Designing a continuous deployment system: deployment formats and content

Hi and welcome again to my articles on continuous deployment! In this article, I'm going to talk about what exactly I think you should deploy and what format you should use to deploy it in.

Again, the stuff here probably isn't super controversial. I'm probably not kicking any shins in this one unless you've already done continuous deployment and you picked something else. Analogous with the last article, if you don't really care about deployment formats, save yourself the time and don't bother reading.

When getting in touch with a few people I know are doing continuous deployment, there are a number of things I've heard people say about formats and what exactly to deploy. Here's what they used:
  1. Distribution packages (debs, rpms...)
  2. Language's native packages (eggs, gems, ...)
  3. The development environment
  4. The test environment
(Although it appears that this list confounds two things (formats and content); that's not entirely true. These packages are generated using standard practice packaging rules with standard content, almost as if they were part of a distribution/PyPI/Rubyforge...)

Some people have reported success deploying native packages. It definitely has it's advantages in terms of accounting, plus you get to use all of the tools already available for managing package installation on large networks. (As a practical example: PPAs and apt repositories in general, together with Landscape or other tools for managing updates for Ubuntu servers.) Hence, the choice for native packages is understandable: in big existing companies, using existing infrastructure is a big plus.

When greenfielding, however, I would prefer to avoid both distribution packages and native packages. One problem is that pretty much all of these are designed for system-wide installations. There are methods of getting around this, such as Python's virtualenvs, but that makes the system specific to a particular language and set of deployment tools, and I've already argued in a previous post why I'd rather avoid that unless there really is no better option. Since nowhere near every reasonable development platform has such a sandboxing tool, it's not possible to form an abstraction over it.

A related problem is that it's generally impossible to reliably install multiple versions of these concurrently in a widely supported way (again,with the exception of language-specific tricks like virtualenvs). That's not necessarily a huge problem, but it does make reverting to an older version slightly harder. That might not seem like a big deal, but easy reverts are a big part of cautious deployment (more about that in the next installment). Additionally, there's nothing to prevent a bad/broken package from having side effects that break older installs as well -- as usual, shared mutable state is asking for trouble.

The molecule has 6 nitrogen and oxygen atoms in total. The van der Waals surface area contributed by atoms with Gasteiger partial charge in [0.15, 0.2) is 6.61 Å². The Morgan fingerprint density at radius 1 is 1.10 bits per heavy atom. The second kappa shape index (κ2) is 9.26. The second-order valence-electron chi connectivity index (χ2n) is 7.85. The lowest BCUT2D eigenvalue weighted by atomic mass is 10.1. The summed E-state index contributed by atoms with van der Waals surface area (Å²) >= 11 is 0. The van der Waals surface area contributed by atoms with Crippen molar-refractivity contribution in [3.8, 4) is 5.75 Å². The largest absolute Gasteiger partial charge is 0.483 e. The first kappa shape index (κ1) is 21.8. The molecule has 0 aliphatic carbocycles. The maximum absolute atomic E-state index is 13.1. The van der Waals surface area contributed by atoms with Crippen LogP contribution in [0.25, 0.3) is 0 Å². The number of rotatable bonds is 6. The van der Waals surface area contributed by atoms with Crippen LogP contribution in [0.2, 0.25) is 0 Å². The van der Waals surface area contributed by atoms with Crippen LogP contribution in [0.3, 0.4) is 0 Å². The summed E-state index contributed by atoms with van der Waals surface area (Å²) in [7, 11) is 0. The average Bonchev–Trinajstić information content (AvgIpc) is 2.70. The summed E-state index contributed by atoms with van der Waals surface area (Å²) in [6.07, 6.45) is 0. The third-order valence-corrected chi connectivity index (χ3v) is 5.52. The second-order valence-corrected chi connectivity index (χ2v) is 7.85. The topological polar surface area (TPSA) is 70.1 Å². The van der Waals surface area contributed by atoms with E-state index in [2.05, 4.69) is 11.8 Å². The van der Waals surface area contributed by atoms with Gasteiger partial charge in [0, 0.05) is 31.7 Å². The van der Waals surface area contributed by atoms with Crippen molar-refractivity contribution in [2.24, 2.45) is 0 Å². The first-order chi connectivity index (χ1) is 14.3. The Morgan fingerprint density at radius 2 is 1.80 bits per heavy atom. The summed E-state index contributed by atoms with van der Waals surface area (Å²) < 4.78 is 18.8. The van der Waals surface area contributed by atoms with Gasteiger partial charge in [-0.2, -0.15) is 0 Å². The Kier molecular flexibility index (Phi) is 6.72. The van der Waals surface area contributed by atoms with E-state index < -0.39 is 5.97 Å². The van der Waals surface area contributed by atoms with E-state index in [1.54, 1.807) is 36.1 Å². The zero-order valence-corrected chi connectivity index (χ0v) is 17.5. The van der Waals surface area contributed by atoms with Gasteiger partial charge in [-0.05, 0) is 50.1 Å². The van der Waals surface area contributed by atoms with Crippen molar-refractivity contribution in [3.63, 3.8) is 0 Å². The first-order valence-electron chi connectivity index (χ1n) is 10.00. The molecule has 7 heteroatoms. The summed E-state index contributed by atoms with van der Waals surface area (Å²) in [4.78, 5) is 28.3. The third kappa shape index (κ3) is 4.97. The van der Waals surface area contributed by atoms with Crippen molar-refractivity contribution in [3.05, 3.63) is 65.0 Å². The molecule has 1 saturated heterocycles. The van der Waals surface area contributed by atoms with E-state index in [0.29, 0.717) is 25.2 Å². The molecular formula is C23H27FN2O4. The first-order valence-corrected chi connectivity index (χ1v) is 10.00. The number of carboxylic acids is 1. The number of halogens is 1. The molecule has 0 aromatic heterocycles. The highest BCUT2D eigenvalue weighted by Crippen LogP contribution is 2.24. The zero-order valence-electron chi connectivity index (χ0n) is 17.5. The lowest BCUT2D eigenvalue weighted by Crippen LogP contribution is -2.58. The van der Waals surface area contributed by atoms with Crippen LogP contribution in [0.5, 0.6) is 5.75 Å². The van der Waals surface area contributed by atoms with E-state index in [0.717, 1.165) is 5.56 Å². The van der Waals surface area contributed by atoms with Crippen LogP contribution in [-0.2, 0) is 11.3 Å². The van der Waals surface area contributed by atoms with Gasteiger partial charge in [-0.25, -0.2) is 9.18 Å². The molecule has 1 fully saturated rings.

Another thing I've seen people package is their development environment. Unless you're also using this as the base for your tests, I think this is a very bad idea. I think we've all had cases where something worked fine on a development box, and started breaking for new checkouts. During development, all sorts of stuff Some languages/development environments are more susceptible to these problems than others, but they're prevalent enough to want to avoid the problem altogether.

Even if you are testing your development environment, I dislike it for purity reasons. The people doing this said they did that because it was the easiest way to get stuff running, and they just went along with the path of least resistance. As much as I'm willing to believe that's true, I also believe that if you need a developer to chant some magic runes and sacrifice a chicken over a checkout of your code before it'll actually work, you're doing it wrong.

I think repackaging test environments for deployment is a sensible idea. I talked this over with Holger Krekel, the guy who wrote Tox, and he immediately pointed out a flaw in that plan: it'll only work reliably if the testing environment is identical to the deployment environment in terms of platform, architecture, versions of available software... I thought this was a limitation at first, but I'm now convinced this is a useful limitation (another idea I stole from Holger ;)). If you didn't test it in environment X, what business do you have deploying it there?

I think I've got most of the annoying administrative stuff out of the way now, maybe we can move on to more interesting things that are actually specific to continuous deployment :-) That starts with the next article, which, as I've already hinted above, will be about "cautious deployment", a robust technique for scheduling deployment.